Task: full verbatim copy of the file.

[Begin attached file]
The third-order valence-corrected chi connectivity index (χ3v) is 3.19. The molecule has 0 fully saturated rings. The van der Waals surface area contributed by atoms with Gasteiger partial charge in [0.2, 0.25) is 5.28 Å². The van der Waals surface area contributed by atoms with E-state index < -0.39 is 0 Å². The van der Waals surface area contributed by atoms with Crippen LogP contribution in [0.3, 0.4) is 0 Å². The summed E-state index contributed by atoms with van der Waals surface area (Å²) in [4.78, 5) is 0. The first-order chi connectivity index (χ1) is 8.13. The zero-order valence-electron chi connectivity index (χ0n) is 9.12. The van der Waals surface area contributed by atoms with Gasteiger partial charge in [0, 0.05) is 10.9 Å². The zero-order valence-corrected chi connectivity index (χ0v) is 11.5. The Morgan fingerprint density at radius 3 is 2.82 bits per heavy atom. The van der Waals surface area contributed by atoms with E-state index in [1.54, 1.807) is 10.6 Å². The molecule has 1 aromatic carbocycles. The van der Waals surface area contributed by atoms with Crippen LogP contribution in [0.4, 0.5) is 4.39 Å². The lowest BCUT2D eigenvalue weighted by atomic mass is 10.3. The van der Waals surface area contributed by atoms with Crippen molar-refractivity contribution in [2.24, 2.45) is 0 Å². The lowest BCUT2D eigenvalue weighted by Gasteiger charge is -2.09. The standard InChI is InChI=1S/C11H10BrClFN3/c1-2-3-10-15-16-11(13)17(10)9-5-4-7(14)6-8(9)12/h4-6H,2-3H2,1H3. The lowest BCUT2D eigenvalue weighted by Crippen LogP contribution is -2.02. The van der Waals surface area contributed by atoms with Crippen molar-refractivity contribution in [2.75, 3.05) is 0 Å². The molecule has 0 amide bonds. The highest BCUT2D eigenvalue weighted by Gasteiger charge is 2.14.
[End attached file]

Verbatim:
The third-order valence-corrected chi connectivity index (χ3v) is 3.19. The molecule has 0 fully saturated rings. The van der Waals surface area contributed by atoms with Gasteiger partial charge in [0.2, 0.25) is 5.28 Å². The van der Waals surface area contributed by atoms with E-state index < -0.39 is 0 Å². The van der Waals surface area contributed by atoms with Crippen LogP contribution in [0.3, 0.4) is 0 Å². The summed E-state index contributed by atoms with van der Waals surface area (Å²) in [4.78, 5) is 0. The first-order chi connectivity index (χ1) is 8.13. The zero-order valence-electron chi connectivity index (χ0n) is 9.12. The van der Waals surface area contributed by atoms with Gasteiger partial charge in [0, 0.05) is 10.9 Å². The zero-order valence-corrected chi connectivity index (χ0v) is 11.5. The Morgan fingerprint density at radius 3 is 2.82 bits per heavy atom. The van der Waals surface area contributed by atoms with E-state index in [1.54, 1.807) is 10.6 Å². The molecule has 1 aromatic carbocycles. The van der Waals surface area contributed by atoms with Crippen LogP contribution in [0.4, 0.5) is 4.39 Å². The lowest BCUT2D eigenvalue weighted by atomic mass is 10.3. The van der Waals surface area contributed by atoms with Crippen molar-refractivity contribution in [2.24, 2.45) is 0 Å². The lowest BCUT2D eigenvalue weighted by Gasteiger charge is -2.09. The standard InChI is InChI=1S/C11H10BrClFN3/c1-2-3-10-15-16-11(13)17(10)9-5-4-7(14)6-8(9)12/h4-6H,2-3H2,1H3. The lowest BCUT2D eigenvalue weighted by Crippen LogP contribution is -2.02. The van der Waals surface area contributed by atoms with Crippen molar-refractivity contribution in [2.75, 3.05) is 0 Å². The molecule has 0 amide bonds. The highest BCUT2D eigenvalue weighted by Gasteiger charge is 2.14.